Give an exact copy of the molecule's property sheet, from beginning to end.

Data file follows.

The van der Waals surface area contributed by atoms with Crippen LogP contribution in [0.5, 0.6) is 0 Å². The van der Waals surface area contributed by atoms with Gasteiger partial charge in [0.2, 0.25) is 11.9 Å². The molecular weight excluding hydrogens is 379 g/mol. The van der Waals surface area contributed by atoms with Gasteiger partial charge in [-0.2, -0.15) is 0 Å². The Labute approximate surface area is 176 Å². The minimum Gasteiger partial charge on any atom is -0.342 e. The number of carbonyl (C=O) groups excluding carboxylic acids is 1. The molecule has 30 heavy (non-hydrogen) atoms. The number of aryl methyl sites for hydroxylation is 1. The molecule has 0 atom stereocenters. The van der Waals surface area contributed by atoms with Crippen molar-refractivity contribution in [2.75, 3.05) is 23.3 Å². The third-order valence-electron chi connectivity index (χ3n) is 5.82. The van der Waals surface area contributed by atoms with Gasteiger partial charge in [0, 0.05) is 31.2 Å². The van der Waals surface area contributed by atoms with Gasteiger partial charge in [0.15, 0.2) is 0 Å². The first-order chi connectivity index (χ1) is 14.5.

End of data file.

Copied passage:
The van der Waals surface area contributed by atoms with Crippen LogP contribution in [0.5, 0.6) is 0 Å². The van der Waals surface area contributed by atoms with Gasteiger partial charge in [0.2, 0.25) is 11.9 Å². The molecular weight excluding hydrogens is 379 g/mol. The van der Waals surface area contributed by atoms with Gasteiger partial charge in [-0.2, -0.15) is 0 Å². The Labute approximate surface area is 176 Å². The minimum Gasteiger partial charge on any atom is -0.342 e. The number of carbonyl (C=O) groups excluding carboxylic acids is 1. The molecule has 30 heavy (non-hydrogen) atoms. The number of aryl methyl sites for hydroxylation is 1. The molecule has 0 atom stereocenters. The van der Waals surface area contributed by atoms with Crippen molar-refractivity contribution in [2.75, 3.05) is 23.3 Å². The third-order valence-electron chi connectivity index (χ3n) is 5.82. The van der Waals surface area contributed by atoms with Gasteiger partial charge in [0, 0.05) is 31.2 Å². The van der Waals surface area contributed by atoms with Gasteiger partial charge in [0.15, 0.2) is 0 Å². The first-order chi connectivity index (χ1) is 14.5.